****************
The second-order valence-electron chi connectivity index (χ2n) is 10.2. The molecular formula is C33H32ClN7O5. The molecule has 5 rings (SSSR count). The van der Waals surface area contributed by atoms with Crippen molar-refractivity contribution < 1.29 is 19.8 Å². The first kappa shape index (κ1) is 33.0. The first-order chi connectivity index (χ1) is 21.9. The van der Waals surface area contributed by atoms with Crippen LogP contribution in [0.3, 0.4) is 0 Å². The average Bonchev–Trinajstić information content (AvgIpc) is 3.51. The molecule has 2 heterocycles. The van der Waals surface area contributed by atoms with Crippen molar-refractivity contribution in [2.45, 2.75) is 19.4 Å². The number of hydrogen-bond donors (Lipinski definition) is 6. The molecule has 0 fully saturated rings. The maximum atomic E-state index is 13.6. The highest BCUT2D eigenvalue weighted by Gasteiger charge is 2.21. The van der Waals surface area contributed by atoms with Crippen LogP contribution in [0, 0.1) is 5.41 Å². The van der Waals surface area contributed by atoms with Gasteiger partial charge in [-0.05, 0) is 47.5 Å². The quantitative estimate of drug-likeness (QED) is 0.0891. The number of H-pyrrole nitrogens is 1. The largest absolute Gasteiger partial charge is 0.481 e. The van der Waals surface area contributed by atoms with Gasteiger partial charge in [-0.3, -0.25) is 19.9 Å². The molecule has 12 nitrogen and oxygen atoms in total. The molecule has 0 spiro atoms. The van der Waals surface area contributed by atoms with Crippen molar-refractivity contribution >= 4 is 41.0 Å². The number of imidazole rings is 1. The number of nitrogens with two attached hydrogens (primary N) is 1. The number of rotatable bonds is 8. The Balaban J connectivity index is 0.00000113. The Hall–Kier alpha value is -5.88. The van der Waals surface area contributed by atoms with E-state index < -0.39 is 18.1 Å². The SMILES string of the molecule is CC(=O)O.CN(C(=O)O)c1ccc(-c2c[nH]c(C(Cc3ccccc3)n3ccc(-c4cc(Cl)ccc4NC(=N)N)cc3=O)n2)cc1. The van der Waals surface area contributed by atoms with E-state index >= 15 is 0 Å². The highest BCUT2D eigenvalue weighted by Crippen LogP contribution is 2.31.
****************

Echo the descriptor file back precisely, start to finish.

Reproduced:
The second-order valence-electron chi connectivity index (χ2n) is 10.2. The molecular formula is C33H32ClN7O5. The molecule has 5 rings (SSSR count). The van der Waals surface area contributed by atoms with Crippen molar-refractivity contribution < 1.29 is 19.8 Å². The first kappa shape index (κ1) is 33.0. The first-order chi connectivity index (χ1) is 21.9. The van der Waals surface area contributed by atoms with Crippen LogP contribution in [0.3, 0.4) is 0 Å². The average Bonchev–Trinajstić information content (AvgIpc) is 3.51. The molecule has 2 heterocycles. The van der Waals surface area contributed by atoms with Crippen molar-refractivity contribution in [2.45, 2.75) is 19.4 Å². The number of hydrogen-bond donors (Lipinski definition) is 6. The molecule has 0 fully saturated rings. The maximum atomic E-state index is 13.6. The highest BCUT2D eigenvalue weighted by Gasteiger charge is 2.21. The van der Waals surface area contributed by atoms with Crippen LogP contribution in [0, 0.1) is 5.41 Å². The van der Waals surface area contributed by atoms with Gasteiger partial charge in [-0.05, 0) is 47.5 Å². The quantitative estimate of drug-likeness (QED) is 0.0891. The number of H-pyrrole nitrogens is 1. The largest absolute Gasteiger partial charge is 0.481 e. The van der Waals surface area contributed by atoms with Gasteiger partial charge in [-0.3, -0.25) is 19.9 Å². The molecule has 12 nitrogen and oxygen atoms in total. The molecule has 0 spiro atoms. The van der Waals surface area contributed by atoms with Crippen molar-refractivity contribution >= 4 is 41.0 Å². The number of imidazole rings is 1. The number of nitrogens with two attached hydrogens (primary N) is 1. The number of rotatable bonds is 8. The Balaban J connectivity index is 0.00000113. The Hall–Kier alpha value is -5.88. The van der Waals surface area contributed by atoms with E-state index < -0.39 is 18.1 Å². The SMILES string of the molecule is CC(=O)O.CN(C(=O)O)c1ccc(-c2c[nH]c(C(Cc3ccccc3)n3ccc(-c4cc(Cl)ccc4NC(=N)N)cc3=O)n2)cc1. The van der Waals surface area contributed by atoms with E-state index >= 15 is 0 Å². The highest BCUT2D eigenvalue weighted by Crippen LogP contribution is 2.31.